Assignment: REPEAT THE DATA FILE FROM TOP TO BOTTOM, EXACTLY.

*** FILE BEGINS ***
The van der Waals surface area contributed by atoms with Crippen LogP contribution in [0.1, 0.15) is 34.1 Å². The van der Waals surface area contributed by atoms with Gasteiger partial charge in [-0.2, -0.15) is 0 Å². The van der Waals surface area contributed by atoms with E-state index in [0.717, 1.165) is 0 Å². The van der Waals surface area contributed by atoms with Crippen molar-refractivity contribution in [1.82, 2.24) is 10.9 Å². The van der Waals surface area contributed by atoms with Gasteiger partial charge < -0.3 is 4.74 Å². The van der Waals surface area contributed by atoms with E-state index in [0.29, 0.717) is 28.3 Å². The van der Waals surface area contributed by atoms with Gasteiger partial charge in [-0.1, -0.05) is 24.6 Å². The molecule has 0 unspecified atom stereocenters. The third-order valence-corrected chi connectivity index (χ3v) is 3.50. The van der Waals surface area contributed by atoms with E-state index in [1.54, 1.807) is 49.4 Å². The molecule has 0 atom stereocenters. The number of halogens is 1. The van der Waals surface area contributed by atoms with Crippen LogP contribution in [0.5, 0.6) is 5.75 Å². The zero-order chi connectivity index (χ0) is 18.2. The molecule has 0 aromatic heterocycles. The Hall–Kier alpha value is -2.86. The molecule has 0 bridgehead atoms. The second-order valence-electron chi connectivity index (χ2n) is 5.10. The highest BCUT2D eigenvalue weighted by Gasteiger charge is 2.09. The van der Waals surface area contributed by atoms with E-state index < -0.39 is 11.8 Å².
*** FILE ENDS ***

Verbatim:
The van der Waals surface area contributed by atoms with Crippen LogP contribution in [0.1, 0.15) is 34.1 Å². The van der Waals surface area contributed by atoms with Gasteiger partial charge in [-0.2, -0.15) is 0 Å². The van der Waals surface area contributed by atoms with E-state index in [0.717, 1.165) is 0 Å². The van der Waals surface area contributed by atoms with Crippen molar-refractivity contribution in [1.82, 2.24) is 10.9 Å². The van der Waals surface area contributed by atoms with Gasteiger partial charge < -0.3 is 4.74 Å². The van der Waals surface area contributed by atoms with E-state index in [0.29, 0.717) is 28.3 Å². The van der Waals surface area contributed by atoms with Gasteiger partial charge in [-0.1, -0.05) is 24.6 Å². The molecule has 0 unspecified atom stereocenters. The third-order valence-corrected chi connectivity index (χ3v) is 3.50. The van der Waals surface area contributed by atoms with E-state index in [1.54, 1.807) is 49.4 Å². The molecule has 0 atom stereocenters. The number of halogens is 1. The van der Waals surface area contributed by atoms with Crippen LogP contribution in [0.5, 0.6) is 5.75 Å². The zero-order chi connectivity index (χ0) is 18.2. The molecule has 0 aromatic heterocycles. The Hall–Kier alpha value is -2.86. The molecule has 0 bridgehead atoms. The second-order valence-electron chi connectivity index (χ2n) is 5.10. The highest BCUT2D eigenvalue weighted by Gasteiger charge is 2.09. The van der Waals surface area contributed by atoms with E-state index < -0.39 is 11.8 Å².